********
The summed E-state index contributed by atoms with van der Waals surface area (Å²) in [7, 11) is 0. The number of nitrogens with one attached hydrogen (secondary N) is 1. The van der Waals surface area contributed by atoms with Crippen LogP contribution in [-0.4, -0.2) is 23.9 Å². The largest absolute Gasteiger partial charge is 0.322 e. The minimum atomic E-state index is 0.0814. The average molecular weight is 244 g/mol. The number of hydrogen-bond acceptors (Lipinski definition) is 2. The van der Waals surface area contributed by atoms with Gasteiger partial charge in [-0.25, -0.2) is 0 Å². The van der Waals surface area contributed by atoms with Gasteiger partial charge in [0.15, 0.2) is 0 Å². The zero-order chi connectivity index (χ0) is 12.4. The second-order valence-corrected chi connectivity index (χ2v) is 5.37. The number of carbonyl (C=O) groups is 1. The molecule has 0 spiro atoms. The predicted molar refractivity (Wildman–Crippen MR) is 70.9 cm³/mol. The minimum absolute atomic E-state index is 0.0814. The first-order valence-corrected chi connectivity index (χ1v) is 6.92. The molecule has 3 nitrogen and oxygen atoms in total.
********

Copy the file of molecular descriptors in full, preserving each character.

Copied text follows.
The summed E-state index contributed by atoms with van der Waals surface area (Å²) in [7, 11) is 0. The number of nitrogens with one attached hydrogen (secondary N) is 1. The van der Waals surface area contributed by atoms with Crippen LogP contribution in [-0.4, -0.2) is 23.9 Å². The largest absolute Gasteiger partial charge is 0.322 e. The minimum atomic E-state index is 0.0814. The average molecular weight is 244 g/mol. The number of hydrogen-bond acceptors (Lipinski definition) is 2. The van der Waals surface area contributed by atoms with Gasteiger partial charge in [-0.25, -0.2) is 0 Å². The van der Waals surface area contributed by atoms with Gasteiger partial charge in [0.15, 0.2) is 0 Å². The zero-order chi connectivity index (χ0) is 12.4. The second-order valence-corrected chi connectivity index (χ2v) is 5.37. The number of carbonyl (C=O) groups is 1. The molecule has 0 spiro atoms. The predicted molar refractivity (Wildman–Crippen MR) is 70.9 cm³/mol. The minimum absolute atomic E-state index is 0.0814. The first-order valence-corrected chi connectivity index (χ1v) is 6.92. The molecule has 3 nitrogen and oxygen atoms in total.